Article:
Smarter Balanced Assessments 35

EdWeek reported yesterday that after about four weeks of problems, “Montana Lets Schools Cancel Smarter Balanced Testing After Technical Woes“.

In a statement issued April 15, Measured Progress [,Montana’s vendor for the Smarter Balanced assessments,] said it was working with Smarter Balanced to fix the problems in its three client states[.]

“Measured Progress increased server capacity well beyond the specifications provided by Smarter Balanced and its platform vendor. However, even with the increased number of servers, the platform does not support the number of students currently accessing the system.” the organization said in the statement. (The “platform vendor” is a reference to AIR.) (Emphasis added.)

Honestly, it is hard not to suspect that statewide online assessments are more of a technical challenge than its supporters really want to acknowledge. Note that the article indicates that Montana has previous experience with both the vendor, Measured Progress, and the Smarter Balanced assessments.

Montana got permission from the U.S. Department of Education to use Smarter Balanced field tests as a replacement for their typical state exams last year. Given that, I asked why that experience hadn’t better prepared the state for the tests, and she responded, “We were prepared. You would think that would be the way it goes.”

Bandwidth Survey

The review of district-reported bandwidth referenced in the answers submitted by the Assessment Task Force to the Legislature appears to be this Preliminary Report on Bandwidth in Iowa Schools.

The full report paints a more complicated picture of technology readiness, especially if we want schools to be able to use technology for other purposes during the testing window.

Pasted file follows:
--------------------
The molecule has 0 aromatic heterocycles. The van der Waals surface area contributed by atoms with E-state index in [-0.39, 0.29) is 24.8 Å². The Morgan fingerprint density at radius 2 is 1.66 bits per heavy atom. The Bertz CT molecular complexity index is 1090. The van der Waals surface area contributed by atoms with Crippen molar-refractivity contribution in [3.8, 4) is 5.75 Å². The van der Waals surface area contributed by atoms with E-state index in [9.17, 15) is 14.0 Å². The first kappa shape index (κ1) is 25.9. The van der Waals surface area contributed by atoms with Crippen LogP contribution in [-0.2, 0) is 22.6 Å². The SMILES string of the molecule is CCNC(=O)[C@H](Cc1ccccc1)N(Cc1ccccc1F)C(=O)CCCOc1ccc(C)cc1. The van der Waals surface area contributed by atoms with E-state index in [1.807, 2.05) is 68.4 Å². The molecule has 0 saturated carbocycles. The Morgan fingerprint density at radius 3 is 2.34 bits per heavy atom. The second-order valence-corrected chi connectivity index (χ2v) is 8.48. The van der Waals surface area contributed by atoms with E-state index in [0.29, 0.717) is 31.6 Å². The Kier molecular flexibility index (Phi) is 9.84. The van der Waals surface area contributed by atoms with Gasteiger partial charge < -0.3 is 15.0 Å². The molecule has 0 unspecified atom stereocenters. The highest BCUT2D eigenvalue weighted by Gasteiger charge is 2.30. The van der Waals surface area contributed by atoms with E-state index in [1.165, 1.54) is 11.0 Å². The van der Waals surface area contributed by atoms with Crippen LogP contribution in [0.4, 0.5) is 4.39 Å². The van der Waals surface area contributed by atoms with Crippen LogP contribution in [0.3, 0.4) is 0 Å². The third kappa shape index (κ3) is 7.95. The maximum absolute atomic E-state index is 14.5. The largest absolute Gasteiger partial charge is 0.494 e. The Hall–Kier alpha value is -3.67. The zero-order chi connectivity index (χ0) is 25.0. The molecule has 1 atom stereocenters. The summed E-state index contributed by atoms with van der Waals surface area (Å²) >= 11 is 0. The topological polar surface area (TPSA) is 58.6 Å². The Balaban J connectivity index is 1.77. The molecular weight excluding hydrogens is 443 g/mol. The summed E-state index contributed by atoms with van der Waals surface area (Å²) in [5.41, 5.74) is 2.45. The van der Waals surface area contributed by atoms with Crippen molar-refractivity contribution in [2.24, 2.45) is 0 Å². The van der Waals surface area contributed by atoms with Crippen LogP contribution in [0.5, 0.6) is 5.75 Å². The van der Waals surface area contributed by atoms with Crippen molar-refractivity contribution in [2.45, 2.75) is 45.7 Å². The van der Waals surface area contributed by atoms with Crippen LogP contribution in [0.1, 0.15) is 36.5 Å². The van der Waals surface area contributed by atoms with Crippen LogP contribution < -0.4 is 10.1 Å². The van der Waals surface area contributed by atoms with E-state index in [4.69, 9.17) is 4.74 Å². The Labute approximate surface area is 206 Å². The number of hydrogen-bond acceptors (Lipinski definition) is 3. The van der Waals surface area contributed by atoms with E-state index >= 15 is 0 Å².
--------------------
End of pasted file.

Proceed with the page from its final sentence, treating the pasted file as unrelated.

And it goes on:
From page 3:

Many of our schools are not currently able to deliver the necessary level of technology for even moderate levels of technology use by students. Preliminary reports suggest that as much as two out of five schools in the state lack the bandwidth necessary to adequately support current and upcoming needs.

More from page 3, on technology capacity:

There are several key indicators [of technology capacity]. One is the amount of available bandwidth, which will be the focus of this document. Another involves the number of available computers or other devices that meet basic technical requirements. Additional concerns include ensuring that wireless and wired networks are configured to support all users, making sure schools can support infrastructure maintenance and upgrades, and determining whether the district has the staff and skills to support the technology. With the exception of the bandwidth indicator, the remainder of these issues cannot be addressed in this document because of the scarcity of complete information for all Iowa schools.